* Data reported at ECTRIMS meeting on Friday
* Efficacy based on lesions, relapse rate, significant
* Side effects include infusion reactions, inflammation
By Toni Clarke
BOSTON, Oct 15 (Reuters) - Roche Holding AG ROG.VX and Biogen Idec Inc (BIIB.O) reported data from a mid-stage trial of their experimental multiple sclerosis drug ocrelizumab on Friday that showed one patient died of an inflammatory condition.
Data presented at the European Committee for Treatment and Research in Multiple Sclerosis (ECTRIMS) showed that the drug reduced disease activity by a significant amount as measured by the number of brain lesions and relapse rate. But some side effects were greater in the ocrelizumab arm than in the placebo arm.
In May, Roche of Switzerland and Biogen of Cambridge, Massachusetts, said they would discontinue studies of the drug as a treatment for rheumatoid arthritis after a safety monitoring board ruled that the risk outweighed the benefit in the RA population.
The decision followed reports of serious infections, some of which were fatal, as well as opportunistic infections — or infections that do not normally occur in healthy people.
The companies said that in the latest 220-patient MS trial no opportunistic infections were reported, and they said no causal link had been established between ocrelizumab and the patient death from systemic inflammatory response syndrome (SIRS). Roche said exhaustive analysis showed the condition in this case was not sparked by an infection, even though it sometimes can be.
There were no cases of SIRS in the placebo group or among patients who received the lower of the two doses of ocrelizumab. However, 1.8 percent of patients — or one out of 55 — who took the higher dose developed the condition.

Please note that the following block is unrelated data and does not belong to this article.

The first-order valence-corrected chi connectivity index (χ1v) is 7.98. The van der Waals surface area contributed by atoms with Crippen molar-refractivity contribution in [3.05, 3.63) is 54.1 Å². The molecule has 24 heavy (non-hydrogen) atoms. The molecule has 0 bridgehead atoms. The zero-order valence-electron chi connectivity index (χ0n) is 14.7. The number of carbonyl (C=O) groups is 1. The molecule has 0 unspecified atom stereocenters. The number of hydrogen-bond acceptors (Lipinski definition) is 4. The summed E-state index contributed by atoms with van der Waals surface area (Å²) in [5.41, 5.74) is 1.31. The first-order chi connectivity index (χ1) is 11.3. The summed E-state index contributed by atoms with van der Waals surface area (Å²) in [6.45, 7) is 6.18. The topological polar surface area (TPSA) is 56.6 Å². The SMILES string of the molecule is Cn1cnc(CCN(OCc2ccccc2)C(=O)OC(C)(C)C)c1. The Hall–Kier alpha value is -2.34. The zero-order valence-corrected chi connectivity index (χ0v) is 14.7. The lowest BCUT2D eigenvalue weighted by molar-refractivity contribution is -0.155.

Infusion-site reactions such as swelling were higher in the ocrelizumab group than in the placebo group — with 34.5 percent of those taking the lower dose and 43.6 percent taking the higher dose experiencing a reaction compared with 9.3 percent in the placebo group. The reactions were in general mild to moderate, the companies said, and the reports decreased during the second infusion.
In general, the companies said, the serious side effect profile was similar in all treatment groups, with the drug showing strong efficacy.
The total number of brain lesions detected by magnetic resonance imaging (MRI) in the study was reduced by 96 percent in the higher-dose group and 89 percent in the lower-dose group compared with placebo.
“We are strongly encouraged by these data and the possibility that ocrelizumab could become a new option for patients with MS,” said Dr. Hal Barron, chief medical officer at Roche. “We believe in the potential of ocrelizumab and look forward to exploring it further in the final phase of clinical development.”
Patients will be treated for up to 96 weeks, receiving ocrelizumab infusions every 24 weeks.
Multiple Sclerosis is an autoimmune disease in which a patient’s immune system attacks their body, causing damage to the protective sheath surrounding nerves in the brain and spinal cord and leading to such symptoms as impaired mobility, fatigue, cognitive, speech and other difficulties.
It is a large and increasingly competitive market. Rival Genzyme Corp GENZ.O, which is developing an MS drug called alemtuzumab, estimates the market will soon be worth around $13 billion. On Thursday it showed that after five years its drug’s efficacy remained strong, with no new or worsening side effects. [ID:nN13242220]
French drugmaker Sanofi-Aventis (SASY.PA), which is locked in a battle to buy Genzyme, said on Friday that its own experimental MS drug, teriflunomide, significantly cut relapses in patients who took the once-daily oral treatment. [ID:nLDE69DOX1]
Swiss drugmaker Novartis NOVN.VX became the first to bring an oral multiple sclerosis drug to the market, winning U.S. approval for its drug Gilenya in September.
Biogen’s shares were trading up 0.5 percent at $57.28 on the Nasdaq on Friday afternoon. (Reporting by Toni Clarke, editing by Matthew Lewis)